Although David Mitchell’s original novel deals with the concept of storytelling it never seemed a natural fit for the silver screen. It is simply too dense and sprawling to be considered commercially viable. Therefore it took filmmakers with the vision and financial clout to bring this adaptation into the world. For all its faults, and it does have many, it is…
"My life extends far beyond the limitations of me."
"Honestly, Sexsmith, as ridiculous as that thing made you look, I don't think I've ever seen anything more beautiful."
Would like to see this movie interview Interstellar.
A ver, lo de que los actores interpreten diferentes personajes, a veces principales, a veces extras, con usos de maquillajes un poco cantones en alguna ocasión, me parece ganas de liar todavía más al personal, porque lo de la evolución hacia el bien de las almas y tal me parece una paja mental tan tremenda que ya ni quiero entrar.
Me gusta la mezcla de géneros y referencias: Mad Max, Soylent Green, Akira, los thrillers conspiranoicos setenteros, comedias alocadas.
Pero vaya, que si me meto un programa doble, para mí que saldría más feliz.
If you have three hours to kill, and if you're patient, and ready for something thought-provoking, maybe rent this out. It will be at the very least something different.
The film covers a lot of themes about humanity, stretching characters across six time frames, from the 18th to the 23rd century. And while it may feel muddled due to the way the filmmakers have thrown everything together (rather than playing each time frame chronologically as they were in the book), the film is nevertheless an achievement in terms of its dramatic effect.
It’s hard to go wrong with a cast that includes Tom Hanks, Halle Berry (who somehow has not aged since 1999's X-MEN?), Hugh Grant, Jim Broadbent and Hugo…
Ambitious, sprawling sci fi that bites off a little more than it can chew but just pulls it off. I liked the multi-strand story and the editing between them to imply happenings that they just didn't have time to show. The actors all seem to be enjoying themselves with crazy make-up and costumes. Following the story is a challenge but a real treat once you work out the themes and what's get carried over. A second viewing for me, it didn't really add anything but was just as enjoyable.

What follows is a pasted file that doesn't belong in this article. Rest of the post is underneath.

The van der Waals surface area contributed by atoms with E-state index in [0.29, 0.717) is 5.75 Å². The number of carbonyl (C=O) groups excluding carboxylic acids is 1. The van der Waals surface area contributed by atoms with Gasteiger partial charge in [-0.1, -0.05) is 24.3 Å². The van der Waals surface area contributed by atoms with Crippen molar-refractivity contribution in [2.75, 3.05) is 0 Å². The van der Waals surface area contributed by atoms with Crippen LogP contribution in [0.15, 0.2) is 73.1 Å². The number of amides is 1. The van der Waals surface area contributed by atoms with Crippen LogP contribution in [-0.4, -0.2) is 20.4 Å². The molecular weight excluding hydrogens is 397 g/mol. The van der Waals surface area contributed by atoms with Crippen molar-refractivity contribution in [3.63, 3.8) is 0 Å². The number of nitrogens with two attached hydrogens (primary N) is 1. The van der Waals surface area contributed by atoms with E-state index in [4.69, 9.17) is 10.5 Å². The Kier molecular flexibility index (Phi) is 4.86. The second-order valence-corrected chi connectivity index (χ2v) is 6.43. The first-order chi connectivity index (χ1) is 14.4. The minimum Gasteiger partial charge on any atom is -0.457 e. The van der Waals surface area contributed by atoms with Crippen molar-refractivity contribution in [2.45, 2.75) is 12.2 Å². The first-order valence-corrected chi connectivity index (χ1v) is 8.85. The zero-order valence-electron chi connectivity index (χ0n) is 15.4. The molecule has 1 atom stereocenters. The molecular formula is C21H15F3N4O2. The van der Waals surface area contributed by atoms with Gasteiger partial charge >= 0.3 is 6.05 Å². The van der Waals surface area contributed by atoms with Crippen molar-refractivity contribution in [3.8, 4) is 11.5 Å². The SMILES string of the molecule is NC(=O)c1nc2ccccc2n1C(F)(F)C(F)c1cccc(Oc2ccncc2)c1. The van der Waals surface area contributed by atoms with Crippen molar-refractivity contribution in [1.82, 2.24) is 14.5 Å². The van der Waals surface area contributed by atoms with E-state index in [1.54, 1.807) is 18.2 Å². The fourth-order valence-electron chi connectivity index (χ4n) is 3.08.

I have not read the 2004 novel on which this film is based, an epic sci-fi fantasy spanning centuries written by British author, David Mitchell ... a widely-acclaimed novel that was shortlisted for the Booker Prize that year. Although I believe the word "epic" has become overused, it is a word I would use to describe Cloud Atlas merely because of the film's span and scope and not necessarily its quality (which is still rather good).
The film is SO big it has three directors -- Tom Tykwer (Run Lola Run) and the Wachowski siblings, Lana and Andy (Bound, The Matrix) -- and is comprised of six different stories spanning different centuries and international locations.
The film is a depiction…
One of those important movies. You know, the ones people like to ignore.
Big in scale and concept. Almost too big. It's fun making the connections between all of the stories, but you're left feeling that there was much more story they skipped over and that, although a neat concept, the reincarnation of the characters didn't really have anything to do with the overall story. This film doesn't give an inch and asks a lot from the viewer.
Intriguing movie based on a novel by David Mitchell presents six stories set in different periods, spanning from the 1800s to a tantalizing distant future, each one connected to the next. Directors Wachowski, Wachowski and Tykwer put together a sprawling production that given time clicks as the weaving of the threads become apparent. Central to these, at least in as far as it specifically defines the philosophy behind the story, is a story set in Seoul 2144, in which bio-engineered slave Sonmi (excellently portrayed by Korean actress Doona Bae) breaks free of her shackles and initiates a messianic movement based on interconnectedness. A somewhat cheap philosophy at that, but it'll do for the purposes of this story. High calibre actors…
- Only God Forgives
- Fear and Loathing in Las Vegas
- Spring Breakers
- A Field in England
- Eyes Wide Shut
- Speed Racer
- Marie Antoinette
- Spring Breakers
Peeping Tom, Night of the Hunter and a whole host of older films were ignored or given bad reviews upon…
- The Red Shoes
- Synecdoche, New York
- Time of the Gypsies
- Speed Racer
- La Jetée
Apologies for the rather clumsy and drab title, I was going to call it Pure Cinema but that isn't quite…